Swimmer Spotlight – Maddy Veith

Name: Madelyn (Maddy) Veith
Age: 27
Occupation:  Founder of Marove Agency, part-time Masters Swim Coach at Multnomah Athletic Club
Team: Multnomah Athletic Club

I grew up in Hershey, Pennsylvania, aka Chocolatetown USA. I joined the swim team when I was 6 years old (mostly because my older brother did it and I had to do whatever my older brother was doing), although I quit for a year because I hated being cold and shivering in the water. I tried a few other sports in the meantime – tee ball, ballet, gymnastics, soccer – but, nothing quite stuck the same way, and once I learned that my best friend was swimming on the team and having a blast, I begged my parents to let me rejoin.

My team, Hershey Aquatic Club, was one of the best in the Mid-Atlantic region and produced top-tier talent year after year. The club team fed right into the high school team, so everyone who grew up swimming for HAC also swam for Hershey High School. Needless to say that my teammates and I had the closest of bonds; one doesn’t experience years of school sandwiched between 6am weightlifting sessions and afternoon swim practices without developing friendships that border on a cult. It all paid off, though; our team won the State Championship my freshman, junior and senior years, and we set multiple state records in relays and individual events.

I was recruited to swim in college as a sprint freestyler and committed to Princeton University in New Jersey. My best events had always toggled between the 50 and 100 free, and as college championship format demands a 3rd event, I begrudgingly added the 200 free to my repertoire my freshman year (“It’s a distance event, it’s literally 4 times as long as the 50!!”). I was elected team captain for my junior and senior seasons which kept me extra busy. When I wasn’t in the pool, I was studying gender psychology and playing viola in a campus orchestra called Sinfonia.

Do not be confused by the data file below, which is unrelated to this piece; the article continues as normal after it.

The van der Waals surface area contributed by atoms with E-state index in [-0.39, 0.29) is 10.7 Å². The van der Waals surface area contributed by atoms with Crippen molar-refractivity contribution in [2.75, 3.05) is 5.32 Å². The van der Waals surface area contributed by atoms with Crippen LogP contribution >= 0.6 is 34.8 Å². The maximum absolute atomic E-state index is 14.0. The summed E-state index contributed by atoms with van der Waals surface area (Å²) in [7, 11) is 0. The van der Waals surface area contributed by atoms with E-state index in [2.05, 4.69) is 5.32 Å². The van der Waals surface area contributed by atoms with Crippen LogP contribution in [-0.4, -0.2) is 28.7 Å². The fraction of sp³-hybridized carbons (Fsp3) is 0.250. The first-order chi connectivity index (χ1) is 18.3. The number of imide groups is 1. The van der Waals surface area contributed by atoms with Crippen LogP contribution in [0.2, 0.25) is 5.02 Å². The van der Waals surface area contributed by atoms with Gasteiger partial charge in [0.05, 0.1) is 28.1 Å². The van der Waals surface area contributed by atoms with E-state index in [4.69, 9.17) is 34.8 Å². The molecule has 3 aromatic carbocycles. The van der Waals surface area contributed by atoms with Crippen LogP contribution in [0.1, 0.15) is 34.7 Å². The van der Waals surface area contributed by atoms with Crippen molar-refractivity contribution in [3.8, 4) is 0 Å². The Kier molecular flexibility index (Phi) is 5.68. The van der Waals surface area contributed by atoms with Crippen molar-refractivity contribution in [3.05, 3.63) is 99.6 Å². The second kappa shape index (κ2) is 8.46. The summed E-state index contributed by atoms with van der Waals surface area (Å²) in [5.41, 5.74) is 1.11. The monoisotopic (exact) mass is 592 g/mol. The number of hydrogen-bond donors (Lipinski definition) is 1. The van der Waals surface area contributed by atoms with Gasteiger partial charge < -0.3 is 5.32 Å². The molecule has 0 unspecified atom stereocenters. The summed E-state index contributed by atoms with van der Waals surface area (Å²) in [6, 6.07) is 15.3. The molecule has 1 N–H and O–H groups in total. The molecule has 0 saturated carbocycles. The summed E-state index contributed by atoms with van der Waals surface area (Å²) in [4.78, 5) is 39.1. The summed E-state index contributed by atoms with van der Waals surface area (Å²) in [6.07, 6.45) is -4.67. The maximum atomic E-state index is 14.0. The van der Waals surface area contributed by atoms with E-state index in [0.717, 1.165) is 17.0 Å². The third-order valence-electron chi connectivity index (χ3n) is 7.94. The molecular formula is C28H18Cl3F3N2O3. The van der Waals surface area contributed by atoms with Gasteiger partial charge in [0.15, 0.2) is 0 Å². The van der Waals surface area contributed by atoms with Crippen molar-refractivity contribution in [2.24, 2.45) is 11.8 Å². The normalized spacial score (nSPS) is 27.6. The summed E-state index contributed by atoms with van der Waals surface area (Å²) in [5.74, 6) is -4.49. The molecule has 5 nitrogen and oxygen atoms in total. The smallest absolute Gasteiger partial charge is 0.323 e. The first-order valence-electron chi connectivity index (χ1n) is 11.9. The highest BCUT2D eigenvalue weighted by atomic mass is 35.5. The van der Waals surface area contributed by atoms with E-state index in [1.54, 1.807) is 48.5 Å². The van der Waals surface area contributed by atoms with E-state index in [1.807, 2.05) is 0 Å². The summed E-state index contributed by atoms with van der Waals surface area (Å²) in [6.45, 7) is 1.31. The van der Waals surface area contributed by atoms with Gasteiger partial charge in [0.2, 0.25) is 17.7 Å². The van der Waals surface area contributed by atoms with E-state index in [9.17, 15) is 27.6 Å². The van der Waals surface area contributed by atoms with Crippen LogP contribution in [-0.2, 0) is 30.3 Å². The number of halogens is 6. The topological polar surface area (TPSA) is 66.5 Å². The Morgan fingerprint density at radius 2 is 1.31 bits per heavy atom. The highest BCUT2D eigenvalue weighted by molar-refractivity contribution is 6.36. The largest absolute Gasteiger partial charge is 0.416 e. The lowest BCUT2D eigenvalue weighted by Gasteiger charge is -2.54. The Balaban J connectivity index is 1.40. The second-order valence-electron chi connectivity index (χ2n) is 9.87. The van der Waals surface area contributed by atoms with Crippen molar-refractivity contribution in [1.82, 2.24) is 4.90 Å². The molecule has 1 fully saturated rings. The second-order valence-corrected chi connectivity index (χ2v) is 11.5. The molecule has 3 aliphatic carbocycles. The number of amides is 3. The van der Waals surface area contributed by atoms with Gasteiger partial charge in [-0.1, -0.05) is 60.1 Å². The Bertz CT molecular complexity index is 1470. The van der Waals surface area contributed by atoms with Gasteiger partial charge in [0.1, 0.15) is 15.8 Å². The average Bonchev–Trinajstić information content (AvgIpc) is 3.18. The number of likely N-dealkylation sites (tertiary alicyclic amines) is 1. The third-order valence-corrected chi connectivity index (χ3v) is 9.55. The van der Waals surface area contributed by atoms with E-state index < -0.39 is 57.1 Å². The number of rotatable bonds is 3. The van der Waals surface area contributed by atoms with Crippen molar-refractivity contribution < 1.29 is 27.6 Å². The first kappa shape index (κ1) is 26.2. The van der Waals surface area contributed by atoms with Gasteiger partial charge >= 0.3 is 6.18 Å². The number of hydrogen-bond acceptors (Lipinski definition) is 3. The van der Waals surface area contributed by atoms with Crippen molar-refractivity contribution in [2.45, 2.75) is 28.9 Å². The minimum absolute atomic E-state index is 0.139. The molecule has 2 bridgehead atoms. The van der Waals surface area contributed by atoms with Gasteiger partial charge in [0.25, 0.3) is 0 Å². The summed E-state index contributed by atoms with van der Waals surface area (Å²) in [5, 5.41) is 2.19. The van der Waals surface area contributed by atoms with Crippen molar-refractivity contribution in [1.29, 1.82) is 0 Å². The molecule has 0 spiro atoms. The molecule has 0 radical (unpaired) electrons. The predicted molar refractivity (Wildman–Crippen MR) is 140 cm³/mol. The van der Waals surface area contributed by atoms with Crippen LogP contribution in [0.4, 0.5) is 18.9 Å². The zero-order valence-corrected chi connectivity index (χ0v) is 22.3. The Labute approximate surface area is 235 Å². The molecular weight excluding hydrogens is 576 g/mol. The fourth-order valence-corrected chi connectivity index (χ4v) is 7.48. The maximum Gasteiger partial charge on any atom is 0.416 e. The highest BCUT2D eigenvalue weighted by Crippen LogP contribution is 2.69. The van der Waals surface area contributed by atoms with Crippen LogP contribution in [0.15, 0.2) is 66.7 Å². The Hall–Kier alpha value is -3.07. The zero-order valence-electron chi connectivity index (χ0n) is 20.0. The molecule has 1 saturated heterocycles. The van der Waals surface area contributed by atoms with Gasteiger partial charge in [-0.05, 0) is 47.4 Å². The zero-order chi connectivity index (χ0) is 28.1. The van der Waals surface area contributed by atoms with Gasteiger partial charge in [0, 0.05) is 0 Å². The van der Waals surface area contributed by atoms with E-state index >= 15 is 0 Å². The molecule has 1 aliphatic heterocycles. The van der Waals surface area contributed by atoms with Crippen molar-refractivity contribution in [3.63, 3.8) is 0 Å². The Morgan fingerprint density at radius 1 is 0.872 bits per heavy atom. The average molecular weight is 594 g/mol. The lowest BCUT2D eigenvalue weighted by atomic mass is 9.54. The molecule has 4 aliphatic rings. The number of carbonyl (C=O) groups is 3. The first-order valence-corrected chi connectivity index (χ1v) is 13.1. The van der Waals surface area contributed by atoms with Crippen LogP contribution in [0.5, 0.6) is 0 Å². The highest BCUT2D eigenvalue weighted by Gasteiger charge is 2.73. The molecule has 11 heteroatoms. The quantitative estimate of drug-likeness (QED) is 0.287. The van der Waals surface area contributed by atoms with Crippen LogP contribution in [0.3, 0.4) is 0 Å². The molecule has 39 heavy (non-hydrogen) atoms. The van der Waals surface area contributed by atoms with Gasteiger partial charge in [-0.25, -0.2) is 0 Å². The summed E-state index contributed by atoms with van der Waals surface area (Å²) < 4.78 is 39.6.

Some Masters national record holders! We set the record in the 200 free and 400 free SCM relay in our age bracket. (L to R) Lex Higlett, Jess Stacy, Ilsa Feieraband, Maddy Veith.

My years as a college athlete were quite unusual and turbulent. My team was the focus of a national news story during my junior year when the men’s swimming & diving team was suspended for creating offensive content that targeted the women’s team, and there was major coaching turnover when our head coach of 33 years retired at the end of the 2016-17 season.

My class went through a lot in terms of team culture ruptures, which undeniably affected our ability to train and perform. By our senior season, we’d given up any hope of winning a title at Ivies 2018 (the league championship) and were simply grateful to have made it to the final meet of our collegiate careers. This attitude was the context for the most memorable swim of my career: The 400 free relay.